It came quite suddenly, without provocation. A sudden flash of amber light through half-remembered trees. Heavy boots on ancient stones as I slipped between citadel walls and down the stair that led to my sweet Vltava. A feeling of home, as harrowing as it is comforting.

The next time, same city, different street. The corner of Španělská on a grey autumn evening. The cello shop, the angels on the station roof below. The graffiti and the balconies in rich roccoco red. Just a breath of it, too brief and yet too real to be a memory.

It stirred a sadness in me – these dreamlike snatches of a place I knew by heart, then willfully forgot. A sense that it was somehow trying to reach me – the strange shared pains of long-distant twins.

A week later, stranger still. My mind found me in Ireland, on the Rush to Dublin train, gazing out to mist-strewn Howth across the widening bay. Not a moment I chose to preserve, but one that returned of its own accord. The feelings. The chill. The condensing breath on the window panes.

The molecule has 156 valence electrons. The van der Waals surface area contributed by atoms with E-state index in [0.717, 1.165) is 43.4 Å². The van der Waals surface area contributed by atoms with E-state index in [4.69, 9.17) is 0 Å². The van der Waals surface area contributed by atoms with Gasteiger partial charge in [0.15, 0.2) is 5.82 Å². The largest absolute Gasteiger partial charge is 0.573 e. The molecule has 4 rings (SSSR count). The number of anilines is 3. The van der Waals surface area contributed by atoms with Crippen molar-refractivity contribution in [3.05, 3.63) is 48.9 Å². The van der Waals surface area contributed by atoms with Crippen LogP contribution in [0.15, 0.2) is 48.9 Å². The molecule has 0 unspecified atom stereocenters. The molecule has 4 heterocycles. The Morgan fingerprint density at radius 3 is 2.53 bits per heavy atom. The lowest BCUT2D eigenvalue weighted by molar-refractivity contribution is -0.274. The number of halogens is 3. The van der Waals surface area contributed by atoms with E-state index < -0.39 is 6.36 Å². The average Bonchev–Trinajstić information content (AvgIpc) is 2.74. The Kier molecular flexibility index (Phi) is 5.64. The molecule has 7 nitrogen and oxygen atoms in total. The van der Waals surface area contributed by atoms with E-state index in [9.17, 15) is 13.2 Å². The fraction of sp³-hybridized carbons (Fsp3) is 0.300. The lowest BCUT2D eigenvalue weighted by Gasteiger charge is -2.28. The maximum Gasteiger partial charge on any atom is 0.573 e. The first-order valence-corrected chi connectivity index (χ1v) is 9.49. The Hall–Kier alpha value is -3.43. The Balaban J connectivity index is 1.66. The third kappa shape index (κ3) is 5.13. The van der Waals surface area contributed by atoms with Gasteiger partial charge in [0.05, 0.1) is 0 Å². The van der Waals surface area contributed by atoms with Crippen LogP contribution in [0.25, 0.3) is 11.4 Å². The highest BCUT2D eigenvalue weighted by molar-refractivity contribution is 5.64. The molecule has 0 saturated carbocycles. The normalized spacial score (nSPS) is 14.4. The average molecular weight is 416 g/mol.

These visits leave me hollow, like a body no longer possessed, grasping at the veil as it closes again over questions unanswered and closure denied. And yet… there is hope.

A hope that this is a calling. A break from my brief hibernation, and an urge to relight the torch. To add more soul-transporting moments to this spiritual scrapbook that I alone can fill. A somehow stirring of destinies.

A hope that this is wanderlust in its most visceral form, my blessing and my curse.


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